Genre and Reinvention

*I was walking to the comics shop the other day, and it was snowing pretty hard. People were already beginning to avoid driving through the city, I could tell, as the streets had become lonely. About halfway through I passed by a stocky man wearing a ski mask with an open umbrella thrown capriciously over his shoulder, like a Victorian noblewoman out for a Spring’s stroll through the gardens. He said hello as I passed by, and I sort of waved to him. It’s crazy people you see walking the streets in this weather. Like comics fans.

*My retailer hadn’t quite finished putting the new comics out today when I arrived, so I started rattling books off the top of my head. I still forgot a bunch, but that’s ok.

I asked for “Adam Strange”.

Yeah, here you go. We don’t really order this much. Nobody wants it. But the three or four people who buy it all love it.”

I got a few more, and he pulled out some new trades that had just come in, which he hadn’t put on the shelves yet, books that he thought I’d like. I’d forgotten that Marc Bell has a new book out from Drawn and Quarterly, “The Stacks”. Looks more like an art book than a comic though. I picked it up, and I reminded myself to track down his Fantagraphics book, “Worn Tuff Elbow”.

I like a lot of these D and Q guys,” said the retailer, “But nobody buys ‘em either.”

He packed up my comics and I left. I later noticed that he had slipped a copy of the infamous Free Comic Book Day giveaway item “Christa Shermot’s 100% GUARANTEED How-To Manual For Getting ANYONE to Read Comic Books!!!”. You know. The one where pages and pages were nothing but endless word balloons and featured that rocking comparison chart (“If you like - Dinotopia... Ask your retailer for - Ka-Zar”). Maybe he’s trying to mess with my mind.

*I was accosted by some jittery fellow on the walk back.

Yougotaquarterhowaboutadollaryougotafewdollersforaguy?” he asked.

Judging from the gradually increasing request for a donation, I though for a moment that I was about to be the victim of the most inept mugging the city had ever seen, considering that we were right by the snowy street and people were milling around the bus stop. I handed him a bit of change.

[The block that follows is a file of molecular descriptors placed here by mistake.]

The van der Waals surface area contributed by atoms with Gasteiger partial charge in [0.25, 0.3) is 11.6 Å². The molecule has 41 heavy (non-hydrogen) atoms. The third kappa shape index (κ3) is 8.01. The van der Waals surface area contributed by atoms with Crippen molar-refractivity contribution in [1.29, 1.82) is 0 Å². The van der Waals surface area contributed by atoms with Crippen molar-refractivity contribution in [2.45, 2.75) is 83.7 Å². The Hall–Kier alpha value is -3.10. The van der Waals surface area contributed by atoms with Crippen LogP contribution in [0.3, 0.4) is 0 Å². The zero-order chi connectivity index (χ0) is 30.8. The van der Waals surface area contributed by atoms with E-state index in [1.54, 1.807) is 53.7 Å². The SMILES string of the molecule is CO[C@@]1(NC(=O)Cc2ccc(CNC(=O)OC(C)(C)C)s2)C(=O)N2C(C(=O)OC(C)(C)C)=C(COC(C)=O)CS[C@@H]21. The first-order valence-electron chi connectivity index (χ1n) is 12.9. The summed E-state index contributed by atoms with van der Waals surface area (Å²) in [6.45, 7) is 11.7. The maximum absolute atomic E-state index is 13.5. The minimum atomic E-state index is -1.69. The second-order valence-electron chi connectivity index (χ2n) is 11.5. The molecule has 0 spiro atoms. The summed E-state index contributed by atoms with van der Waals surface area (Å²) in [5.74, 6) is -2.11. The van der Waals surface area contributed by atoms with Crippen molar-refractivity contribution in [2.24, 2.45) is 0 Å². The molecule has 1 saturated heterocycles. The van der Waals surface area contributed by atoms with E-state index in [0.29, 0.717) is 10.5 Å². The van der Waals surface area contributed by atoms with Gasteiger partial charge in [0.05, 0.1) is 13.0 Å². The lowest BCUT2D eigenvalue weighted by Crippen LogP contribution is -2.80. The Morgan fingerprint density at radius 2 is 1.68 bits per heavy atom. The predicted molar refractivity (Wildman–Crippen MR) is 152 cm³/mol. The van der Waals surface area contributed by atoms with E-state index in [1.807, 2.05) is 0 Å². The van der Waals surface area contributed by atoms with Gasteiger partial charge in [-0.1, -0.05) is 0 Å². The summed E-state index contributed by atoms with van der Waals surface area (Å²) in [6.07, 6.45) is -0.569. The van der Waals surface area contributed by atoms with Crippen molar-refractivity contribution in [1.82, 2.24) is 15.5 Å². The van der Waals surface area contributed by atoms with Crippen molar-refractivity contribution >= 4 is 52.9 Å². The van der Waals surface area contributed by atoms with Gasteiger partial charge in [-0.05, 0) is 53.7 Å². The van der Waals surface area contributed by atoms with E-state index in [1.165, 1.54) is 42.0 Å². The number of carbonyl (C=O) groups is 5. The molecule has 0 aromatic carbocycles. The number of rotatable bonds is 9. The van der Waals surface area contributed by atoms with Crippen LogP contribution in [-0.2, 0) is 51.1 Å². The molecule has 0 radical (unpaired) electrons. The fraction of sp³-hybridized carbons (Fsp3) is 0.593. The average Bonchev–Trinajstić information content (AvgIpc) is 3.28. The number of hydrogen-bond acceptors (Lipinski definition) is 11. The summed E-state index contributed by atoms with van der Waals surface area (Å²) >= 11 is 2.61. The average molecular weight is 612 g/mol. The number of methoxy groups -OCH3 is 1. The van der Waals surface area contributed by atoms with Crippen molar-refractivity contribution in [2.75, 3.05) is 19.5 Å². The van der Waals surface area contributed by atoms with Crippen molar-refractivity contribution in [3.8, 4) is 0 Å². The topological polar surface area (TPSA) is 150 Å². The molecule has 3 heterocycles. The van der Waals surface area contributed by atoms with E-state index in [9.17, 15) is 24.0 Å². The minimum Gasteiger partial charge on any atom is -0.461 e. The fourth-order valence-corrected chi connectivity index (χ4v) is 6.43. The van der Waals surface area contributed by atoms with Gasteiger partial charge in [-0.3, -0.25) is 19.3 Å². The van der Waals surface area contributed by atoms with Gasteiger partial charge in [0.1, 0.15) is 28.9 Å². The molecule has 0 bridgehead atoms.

Youyouyougotanythingelse?” he asked.

No,” I said firmly, “That’s all.”

OkmanmerryChristmas!” he replied as he walked away.

Quit City #1 (of 1)

The latest release in Warren Ellis’ Apparat line of one-shots, each of them covering a different area of classic pulp tradition. The imprint’s first release, “Frank Ironwine”, explored the Detective Drama, and the next two, “Simon Spector” and “Angel Stomp Future” will respectively hit the Weird Vigilante and Science Fiction generes, if my guesses are correct. I originally had no idea what “Quit City” would be. As it turns out, we have a Daredevil Aviator story, except we really don’t.

Emma Pierson has returned to her hometown in California after abandoning her position with Aeropiratika, an elite group of pilots who defend the free world from terrorism and perform dangerous rescues. She wanders around town and meets up with old friends, all of whom can’t believe that she’d leave her media superstar life of action to return to this dead-end town. But there are dark secrets in regards to her ex-boyfriend behind both her return and her initial reasons for joining Aeropiratika. Somewhat familiar dark secrets, and melodramatic. Rather soap operatic really. But dark secrets nonetheless.

This is basically a story about bad relationships, and the things that motivate people to change their life. The key forces behind these themes are purely reality-grounded. The only way in which the daredevil aero-antics factor in is as background dressing and as a nebulous symbol for an enriching life outside of the environs in which you grew. The story is slightly reminiscent of an “Astro City” character short, in which superpowers would barely factor in with a story about Real People, save for as convenient plot impetus. The meat of the plot here could appear in pretty much any genre, with the requisite elements plugged into the appropriate slots. Or you could just strip out any fantastic material and the comic would still function as a ‘real mainstream’ type of comic, I suppose. And it’s not that I’m opposed to stories told in realistic settings with fantastical elements thrown in as a minor symbol or attraction, but this sort of thing usually appears somewhere in the middle of a series of stories. Why execute a one-shot in this way?